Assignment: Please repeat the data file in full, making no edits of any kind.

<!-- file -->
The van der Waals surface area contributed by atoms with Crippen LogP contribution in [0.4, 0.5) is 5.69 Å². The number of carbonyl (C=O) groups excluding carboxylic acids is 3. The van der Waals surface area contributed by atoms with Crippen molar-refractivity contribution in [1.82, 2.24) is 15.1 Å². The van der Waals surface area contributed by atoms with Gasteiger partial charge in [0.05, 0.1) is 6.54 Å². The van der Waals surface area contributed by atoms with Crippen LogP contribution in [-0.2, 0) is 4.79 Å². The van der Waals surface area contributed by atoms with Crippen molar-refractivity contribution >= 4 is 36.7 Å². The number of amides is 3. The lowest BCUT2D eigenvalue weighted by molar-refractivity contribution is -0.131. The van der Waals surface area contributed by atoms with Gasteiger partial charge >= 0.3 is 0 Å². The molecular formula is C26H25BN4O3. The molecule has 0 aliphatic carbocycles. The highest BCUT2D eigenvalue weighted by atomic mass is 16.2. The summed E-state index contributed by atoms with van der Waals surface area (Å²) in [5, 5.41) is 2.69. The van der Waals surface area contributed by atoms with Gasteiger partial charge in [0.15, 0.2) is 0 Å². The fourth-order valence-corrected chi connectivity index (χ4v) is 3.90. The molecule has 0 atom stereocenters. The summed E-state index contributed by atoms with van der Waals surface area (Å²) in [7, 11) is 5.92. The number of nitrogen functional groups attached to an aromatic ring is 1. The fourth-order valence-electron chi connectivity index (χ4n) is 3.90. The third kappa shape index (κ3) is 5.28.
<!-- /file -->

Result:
The van der Waals surface area contributed by atoms with Crippen LogP contribution in [0.4, 0.5) is 5.69 Å². The number of carbonyl (C=O) groups excluding carboxylic acids is 3. The van der Waals surface area contributed by atoms with Crippen molar-refractivity contribution in [1.82, 2.24) is 15.1 Å². The van der Waals surface area contributed by atoms with Gasteiger partial charge in [0.05, 0.1) is 6.54 Å². The van der Waals surface area contributed by atoms with Crippen LogP contribution in [-0.2, 0) is 4.79 Å². The van der Waals surface area contributed by atoms with Crippen molar-refractivity contribution >= 4 is 36.7 Å². The number of amides is 3. The lowest BCUT2D eigenvalue weighted by molar-refractivity contribution is -0.131. The van der Waals surface area contributed by atoms with Gasteiger partial charge >= 0.3 is 0 Å². The molecular formula is C26H25BN4O3. The molecule has 0 aliphatic carbocycles. The highest BCUT2D eigenvalue weighted by atomic mass is 16.2. The summed E-state index contributed by atoms with van der Waals surface area (Å²) in [5, 5.41) is 2.69. The van der Waals surface area contributed by atoms with Gasteiger partial charge in [0.15, 0.2) is 0 Å². The fourth-order valence-corrected chi connectivity index (χ4v) is 3.90. The molecule has 0 atom stereocenters. The summed E-state index contributed by atoms with van der Waals surface area (Å²) in [7, 11) is 5.92. The number of nitrogen functional groups attached to an aromatic ring is 1. The fourth-order valence-electron chi connectivity index (χ4n) is 3.90. The third kappa shape index (κ3) is 5.28.